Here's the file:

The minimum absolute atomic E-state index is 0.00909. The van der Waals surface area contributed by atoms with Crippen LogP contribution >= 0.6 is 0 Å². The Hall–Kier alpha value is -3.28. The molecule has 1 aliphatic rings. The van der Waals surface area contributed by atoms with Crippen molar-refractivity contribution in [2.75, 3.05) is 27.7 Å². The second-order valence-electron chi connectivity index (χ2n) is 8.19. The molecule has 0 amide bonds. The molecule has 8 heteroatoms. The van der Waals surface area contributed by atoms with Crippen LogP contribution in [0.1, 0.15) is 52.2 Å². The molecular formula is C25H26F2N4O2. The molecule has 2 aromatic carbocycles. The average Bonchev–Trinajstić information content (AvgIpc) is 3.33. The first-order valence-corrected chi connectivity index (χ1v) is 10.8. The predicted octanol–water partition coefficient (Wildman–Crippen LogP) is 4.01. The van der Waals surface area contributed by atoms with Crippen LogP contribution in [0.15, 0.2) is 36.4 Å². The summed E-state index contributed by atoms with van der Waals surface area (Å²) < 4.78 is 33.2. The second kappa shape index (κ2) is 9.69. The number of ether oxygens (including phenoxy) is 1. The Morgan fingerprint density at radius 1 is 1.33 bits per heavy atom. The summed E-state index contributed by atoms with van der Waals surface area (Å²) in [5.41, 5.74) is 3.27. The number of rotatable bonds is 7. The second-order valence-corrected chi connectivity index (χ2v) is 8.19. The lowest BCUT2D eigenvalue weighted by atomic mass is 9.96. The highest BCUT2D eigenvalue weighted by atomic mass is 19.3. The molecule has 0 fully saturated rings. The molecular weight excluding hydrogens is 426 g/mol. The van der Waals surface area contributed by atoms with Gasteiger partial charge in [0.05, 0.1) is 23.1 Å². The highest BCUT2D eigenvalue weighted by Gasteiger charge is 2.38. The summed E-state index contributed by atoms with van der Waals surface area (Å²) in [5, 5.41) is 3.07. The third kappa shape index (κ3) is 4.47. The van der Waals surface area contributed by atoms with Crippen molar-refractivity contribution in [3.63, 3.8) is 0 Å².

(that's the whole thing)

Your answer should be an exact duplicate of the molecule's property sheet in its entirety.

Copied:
The minimum absolute atomic E-state index is 0.00909. The van der Waals surface area contributed by atoms with Crippen LogP contribution >= 0.6 is 0 Å². The Hall–Kier alpha value is -3.28. The molecule has 1 aliphatic rings. The van der Waals surface area contributed by atoms with Crippen molar-refractivity contribution in [2.75, 3.05) is 27.7 Å². The second-order valence-electron chi connectivity index (χ2n) is 8.19. The molecule has 0 amide bonds. The molecule has 8 heteroatoms. The van der Waals surface area contributed by atoms with Crippen LogP contribution in [0.1, 0.15) is 52.2 Å². The molecular formula is C25H26F2N4O2. The molecule has 2 aromatic carbocycles. The average Bonchev–Trinajstić information content (AvgIpc) is 3.33. The first-order valence-corrected chi connectivity index (χ1v) is 10.8. The predicted octanol–water partition coefficient (Wildman–Crippen LogP) is 4.01. The van der Waals surface area contributed by atoms with Crippen LogP contribution in [0.15, 0.2) is 36.4 Å². The summed E-state index contributed by atoms with van der Waals surface area (Å²) < 4.78 is 33.2. The second kappa shape index (κ2) is 9.69. The number of ether oxygens (including phenoxy) is 1. The Morgan fingerprint density at radius 1 is 1.33 bits per heavy atom. The summed E-state index contributed by atoms with van der Waals surface area (Å²) in [5.41, 5.74) is 3.27. The number of rotatable bonds is 7. The second-order valence-corrected chi connectivity index (χ2v) is 8.19. The lowest BCUT2D eigenvalue weighted by atomic mass is 9.96. The highest BCUT2D eigenvalue weighted by atomic mass is 19.3. The molecule has 0 fully saturated rings. The molecular weight excluding hydrogens is 426 g/mol. The van der Waals surface area contributed by atoms with Gasteiger partial charge in [0.05, 0.1) is 23.1 Å². The highest BCUT2D eigenvalue weighted by Gasteiger charge is 2.38. The summed E-state index contributed by atoms with van der Waals surface area (Å²) in [5, 5.41) is 3.07. The third kappa shape index (κ3) is 4.47. The van der Waals surface area contributed by atoms with Crippen molar-refractivity contribution in [3.63, 3.8) is 0 Å².